“He understands human nature. He understands drama,” Patterson says of Slotnick’s strategy that saved Bullets.
A controversial subway shooting
Three days before Christmas in 1984, Bernhard Goetz, while riding on a New York City subway car, believed that he was about to be mugged. The 37-year-old Goetz, who had been robbed previously, pulled a gun and shot four teens, paralyzing one. He claimed he fired in self-defense.
The case polarized the city. To those fed up with crime run rampant, Goetz was a hero and dubbed the “Subway Vigilante.” Others saw it differently: The teens were simply messing with Goetz and had no intention of robbing him. His fear was the product of racism.
Slotnick’s biggest challenge was his client. After the shooting, Goetz fled to New Hampshire, where he turned himself into police nine days later. He gave three confessions—written, audio and video—containing statements that made self-defense a tall order. Slotnick’s task was to debunk his client’s confessions.
Goetz was acquitted of all charges except a weapons offense, for which he served eight months. Slotnick’s defense centered around Goetz’s perception of the situation, based on his prior attack, the nature of the teens’ actions toward him and the cramped space of the subway car. Slotnick persuaded the judge to allow the jurors to visit the type of subway car in which the shooting occurred. It was an older model and more confining that the newer ones to which the jury may have been accustomed.
A bit of Forrest Gump
In addition to Slotnick’s many courtroom theatrics, Patterson also describes a Forrest Gump-type nature of his career. Representing an ousted Dominican Republic official, Slotnick sat across from then-President John F. Kennedy in his suite at New York’s Carlyle hotel to discuss U.S. policy toward the country after a military coup. The president was assassinated one week later.
And in another incident involving Colombo, the gangster, upset with what he viewed as Italian American slurs in the media, persuaded the producer of the movie The Godfather to remove objectionable language from the script, including all references to “the mafia.” After that, there were no more unexplained broken cameras or missing production equipment on the set. The task of marking up the film’s script fell to Slotnick.
Before marrying Melania Knauss in 2005, Donald Trump knew she needed a well-regarded lawyer to make sure their pre-nuptial agreement would stick. The future president sent his fiancee to Slotnick.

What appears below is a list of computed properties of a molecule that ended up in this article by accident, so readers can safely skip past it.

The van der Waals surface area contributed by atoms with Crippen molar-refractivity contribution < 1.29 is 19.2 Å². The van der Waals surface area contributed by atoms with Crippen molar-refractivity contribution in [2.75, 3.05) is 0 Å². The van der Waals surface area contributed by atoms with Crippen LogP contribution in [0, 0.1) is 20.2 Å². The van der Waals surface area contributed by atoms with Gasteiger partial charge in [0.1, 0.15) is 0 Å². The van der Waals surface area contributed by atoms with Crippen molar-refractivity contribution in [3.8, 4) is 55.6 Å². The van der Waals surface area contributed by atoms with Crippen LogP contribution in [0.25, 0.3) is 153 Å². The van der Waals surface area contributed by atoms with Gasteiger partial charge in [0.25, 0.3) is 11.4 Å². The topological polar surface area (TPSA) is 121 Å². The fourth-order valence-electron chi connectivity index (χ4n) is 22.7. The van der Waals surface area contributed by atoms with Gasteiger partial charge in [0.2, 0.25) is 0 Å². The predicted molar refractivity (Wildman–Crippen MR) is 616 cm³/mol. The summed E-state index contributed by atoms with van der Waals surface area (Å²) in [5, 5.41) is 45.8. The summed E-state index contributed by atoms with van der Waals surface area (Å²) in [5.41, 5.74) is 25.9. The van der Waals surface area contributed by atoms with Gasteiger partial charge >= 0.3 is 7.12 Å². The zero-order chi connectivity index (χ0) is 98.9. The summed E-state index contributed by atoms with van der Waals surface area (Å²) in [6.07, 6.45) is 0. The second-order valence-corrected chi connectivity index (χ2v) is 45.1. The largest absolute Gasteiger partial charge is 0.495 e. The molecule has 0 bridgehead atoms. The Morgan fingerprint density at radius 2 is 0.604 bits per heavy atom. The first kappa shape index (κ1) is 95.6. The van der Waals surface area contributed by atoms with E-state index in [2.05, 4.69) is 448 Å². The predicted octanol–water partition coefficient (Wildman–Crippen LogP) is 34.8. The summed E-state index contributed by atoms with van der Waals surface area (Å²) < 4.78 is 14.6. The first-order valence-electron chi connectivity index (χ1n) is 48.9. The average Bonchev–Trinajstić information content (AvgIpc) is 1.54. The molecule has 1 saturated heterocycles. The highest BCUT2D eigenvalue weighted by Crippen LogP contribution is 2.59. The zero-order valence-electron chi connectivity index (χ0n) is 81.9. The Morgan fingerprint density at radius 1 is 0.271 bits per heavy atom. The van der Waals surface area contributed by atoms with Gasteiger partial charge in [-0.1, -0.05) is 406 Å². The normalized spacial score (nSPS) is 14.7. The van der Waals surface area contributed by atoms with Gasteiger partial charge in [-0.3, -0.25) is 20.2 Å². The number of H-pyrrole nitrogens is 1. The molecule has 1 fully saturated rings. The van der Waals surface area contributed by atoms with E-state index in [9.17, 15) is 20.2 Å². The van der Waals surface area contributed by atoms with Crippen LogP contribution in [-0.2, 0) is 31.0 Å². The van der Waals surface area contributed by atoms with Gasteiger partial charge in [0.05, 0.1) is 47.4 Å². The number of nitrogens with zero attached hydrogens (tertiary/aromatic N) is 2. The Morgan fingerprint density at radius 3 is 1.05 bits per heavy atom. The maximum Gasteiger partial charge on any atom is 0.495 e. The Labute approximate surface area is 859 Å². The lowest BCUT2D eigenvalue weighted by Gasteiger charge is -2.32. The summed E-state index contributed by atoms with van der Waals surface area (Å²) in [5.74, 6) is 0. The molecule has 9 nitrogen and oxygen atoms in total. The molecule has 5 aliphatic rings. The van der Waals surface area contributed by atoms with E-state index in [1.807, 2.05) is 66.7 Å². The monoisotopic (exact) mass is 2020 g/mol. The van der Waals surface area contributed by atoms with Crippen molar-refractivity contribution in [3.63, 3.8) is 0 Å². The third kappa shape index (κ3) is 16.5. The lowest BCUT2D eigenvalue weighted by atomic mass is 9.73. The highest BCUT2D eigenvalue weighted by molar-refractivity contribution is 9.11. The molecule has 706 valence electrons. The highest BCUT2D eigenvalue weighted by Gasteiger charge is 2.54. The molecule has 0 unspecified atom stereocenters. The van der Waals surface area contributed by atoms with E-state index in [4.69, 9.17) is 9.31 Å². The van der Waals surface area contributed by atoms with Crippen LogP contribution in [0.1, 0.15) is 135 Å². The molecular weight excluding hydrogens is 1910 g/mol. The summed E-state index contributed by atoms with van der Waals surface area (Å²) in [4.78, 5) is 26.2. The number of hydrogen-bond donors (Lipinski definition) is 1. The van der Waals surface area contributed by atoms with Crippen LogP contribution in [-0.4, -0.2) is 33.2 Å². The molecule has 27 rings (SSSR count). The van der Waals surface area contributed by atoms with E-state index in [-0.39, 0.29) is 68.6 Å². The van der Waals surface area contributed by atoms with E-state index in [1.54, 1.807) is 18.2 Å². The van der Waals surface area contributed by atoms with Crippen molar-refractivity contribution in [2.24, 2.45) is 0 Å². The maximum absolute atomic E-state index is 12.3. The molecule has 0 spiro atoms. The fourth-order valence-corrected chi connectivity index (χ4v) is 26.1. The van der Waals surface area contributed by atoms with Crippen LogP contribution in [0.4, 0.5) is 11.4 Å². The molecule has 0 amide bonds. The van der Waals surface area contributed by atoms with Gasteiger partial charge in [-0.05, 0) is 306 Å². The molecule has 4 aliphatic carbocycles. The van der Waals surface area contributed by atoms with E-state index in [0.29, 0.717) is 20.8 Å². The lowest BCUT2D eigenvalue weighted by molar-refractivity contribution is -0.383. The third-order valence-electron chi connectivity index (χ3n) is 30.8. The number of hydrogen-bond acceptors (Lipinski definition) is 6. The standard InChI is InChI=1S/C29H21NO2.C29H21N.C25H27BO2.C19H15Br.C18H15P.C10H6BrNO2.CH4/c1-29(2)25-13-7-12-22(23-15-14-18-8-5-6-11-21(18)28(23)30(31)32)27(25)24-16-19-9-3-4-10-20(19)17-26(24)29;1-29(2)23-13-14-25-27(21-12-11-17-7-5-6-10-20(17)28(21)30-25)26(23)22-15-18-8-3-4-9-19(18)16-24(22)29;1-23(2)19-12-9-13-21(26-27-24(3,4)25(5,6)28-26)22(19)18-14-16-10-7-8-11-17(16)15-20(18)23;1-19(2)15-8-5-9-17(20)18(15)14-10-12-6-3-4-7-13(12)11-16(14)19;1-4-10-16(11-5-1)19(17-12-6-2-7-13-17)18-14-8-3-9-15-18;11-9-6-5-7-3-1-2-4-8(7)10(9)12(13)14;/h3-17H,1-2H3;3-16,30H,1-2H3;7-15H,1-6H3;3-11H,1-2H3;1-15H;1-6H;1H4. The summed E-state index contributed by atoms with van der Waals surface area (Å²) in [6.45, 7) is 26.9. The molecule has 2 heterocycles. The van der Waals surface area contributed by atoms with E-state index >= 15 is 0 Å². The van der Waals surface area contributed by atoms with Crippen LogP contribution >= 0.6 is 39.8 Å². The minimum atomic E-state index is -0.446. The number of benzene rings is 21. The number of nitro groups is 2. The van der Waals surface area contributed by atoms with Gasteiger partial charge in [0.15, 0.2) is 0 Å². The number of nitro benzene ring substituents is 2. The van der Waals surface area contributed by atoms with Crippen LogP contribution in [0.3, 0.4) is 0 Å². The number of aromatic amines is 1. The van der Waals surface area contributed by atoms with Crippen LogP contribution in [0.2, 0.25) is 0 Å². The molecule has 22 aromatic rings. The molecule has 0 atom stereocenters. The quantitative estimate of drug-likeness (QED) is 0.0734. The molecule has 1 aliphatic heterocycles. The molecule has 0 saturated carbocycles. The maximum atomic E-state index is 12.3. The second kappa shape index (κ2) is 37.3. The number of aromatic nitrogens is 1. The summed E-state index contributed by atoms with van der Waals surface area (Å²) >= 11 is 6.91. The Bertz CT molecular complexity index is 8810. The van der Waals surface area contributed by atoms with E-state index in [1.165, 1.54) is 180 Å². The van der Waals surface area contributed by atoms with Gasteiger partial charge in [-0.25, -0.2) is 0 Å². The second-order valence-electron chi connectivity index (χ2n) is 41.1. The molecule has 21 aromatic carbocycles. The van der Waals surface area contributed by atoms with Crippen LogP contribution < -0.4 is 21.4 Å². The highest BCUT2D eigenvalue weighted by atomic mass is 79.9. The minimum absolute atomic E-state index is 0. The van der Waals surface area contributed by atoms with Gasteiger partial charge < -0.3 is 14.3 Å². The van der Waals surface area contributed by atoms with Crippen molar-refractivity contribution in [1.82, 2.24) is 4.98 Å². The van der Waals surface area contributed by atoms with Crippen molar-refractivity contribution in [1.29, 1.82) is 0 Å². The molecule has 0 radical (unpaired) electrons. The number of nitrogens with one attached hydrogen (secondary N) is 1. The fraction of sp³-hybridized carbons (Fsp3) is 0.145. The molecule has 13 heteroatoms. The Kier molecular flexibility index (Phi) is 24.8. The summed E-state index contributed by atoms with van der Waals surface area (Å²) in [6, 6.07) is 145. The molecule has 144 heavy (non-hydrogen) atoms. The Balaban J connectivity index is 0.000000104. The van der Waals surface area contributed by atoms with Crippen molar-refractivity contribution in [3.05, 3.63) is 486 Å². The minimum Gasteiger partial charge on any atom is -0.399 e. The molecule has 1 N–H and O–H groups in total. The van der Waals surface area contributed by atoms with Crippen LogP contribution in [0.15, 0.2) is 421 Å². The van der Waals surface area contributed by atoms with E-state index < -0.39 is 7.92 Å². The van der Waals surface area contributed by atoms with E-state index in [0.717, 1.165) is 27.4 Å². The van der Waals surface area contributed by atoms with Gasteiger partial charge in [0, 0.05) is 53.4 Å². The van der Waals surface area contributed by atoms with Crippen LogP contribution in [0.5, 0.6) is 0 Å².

With a pace as swift as the best legal thrillers, Patterson’s slew of stories in The Defense Lawyer reveal Slotnick’s secret sauce. But for lawyers looking to try it, it can’t be bottled. The core ingredient making Slotnick king of the hill was an optimism that every case was winnable. From there, he combined breathtakingly creative tactics, highly effective cross-examination and a skilled former New York City detective as his investigator. Slotnick also believed no issue was too unimportant and no advantage too small.
Patterson recounts that during one trial, Slotnick noticed a juror wearing a piece of jewelry with a foreign-language inscription. He had it translated. It was a term of affection, and Slotnick worked it into his closing.
Slotnick’s sartorial trademark, custom-made three-piece Italian suits, were worn unapologetically—and practically. “The prosecutor, in his rumpled seersucker, comes across as the poor civil servant who’s doing this for the love of justice,” the couture-sporting lawyer says in Patterson’s biography. “But if I come in decked out in my polyester special, the jury will know it’s a ploy. The worst thing you can do is lie to a jury—verbally, emotionally or visually. If you do that, you’re gone.”
Describing a basis for his father’s success, Slotnick’s son, Stuart Slotnick, a shareholder at Buchanan Ingersoll & Rooney and head of the firm’s New York City office, tells me: “He liked winning. He was never competitive in the ways you see people competitive in sports, but when it came to this, he wanted to win.”
This winning, the younger Slotnick says, created a misconception about his father: “I think people perceived my dad to be a ‘killer’ because he won so much. He was not a ‘killer’ in the way people thought. He wasn’t a yeller or threatener. He was a ‘killer’ because he was smart, worked hard, got the angle and knew what he needed to do to win. People met my father and were surprised to find him to be low-key and quiet.”
Patterson’s enthusiasm for his forthcoming work is unmistakable. “I’m a sucker for this stuff,” he says about trials. “I read Grisham novels.”
Randy Maniloff is an attorney at White and Williams in Philadelphia and an adjunct professor at the Temple University Beasley School of Law. He runs the website CoverageOpinions.info.
This column reflects the opinions of the author and not necessarily the views of the ABA Journal—or the American Bar Association.